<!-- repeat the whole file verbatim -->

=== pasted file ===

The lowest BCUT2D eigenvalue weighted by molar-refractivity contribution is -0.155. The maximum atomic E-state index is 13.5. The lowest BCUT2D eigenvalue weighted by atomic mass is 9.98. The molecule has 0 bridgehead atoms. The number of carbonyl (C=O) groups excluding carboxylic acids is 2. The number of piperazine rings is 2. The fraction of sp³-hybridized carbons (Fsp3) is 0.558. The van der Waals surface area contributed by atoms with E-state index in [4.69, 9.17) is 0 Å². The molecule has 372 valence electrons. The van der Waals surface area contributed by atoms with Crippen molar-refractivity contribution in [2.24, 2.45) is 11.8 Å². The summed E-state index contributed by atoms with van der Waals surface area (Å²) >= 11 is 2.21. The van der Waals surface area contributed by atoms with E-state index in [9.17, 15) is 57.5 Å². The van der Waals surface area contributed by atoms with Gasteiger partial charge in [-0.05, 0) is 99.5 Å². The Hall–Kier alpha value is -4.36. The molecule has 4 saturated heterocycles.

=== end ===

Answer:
The lowest BCUT2D eigenvalue weighted by molar-refractivity contribution is -0.155. The maximum atomic E-state index is 13.5. The lowest BCUT2D eigenvalue weighted by atomic mass is 9.98. The molecule has 0 bridgehead atoms. The number of carbonyl (C=O) groups excluding carboxylic acids is 2. The number of piperazine rings is 2. The fraction of sp³-hybridized carbons (Fsp3) is 0.558. The van der Waals surface area contributed by atoms with E-state index in [4.69, 9.17) is 0 Å². The molecule has 372 valence electrons. The van der Waals surface area contributed by atoms with Crippen molar-refractivity contribution in [2.24, 2.45) is 11.8 Å². The summed E-state index contributed by atoms with van der Waals surface area (Å²) >= 11 is 2.21. The van der Waals surface area contributed by atoms with E-state index in [9.17, 15) is 57.5 Å². The van der Waals surface area contributed by atoms with Gasteiger partial charge in [-0.05, 0) is 99.5 Å². The Hall–Kier alpha value is -4.36. The molecule has 4 saturated heterocycles.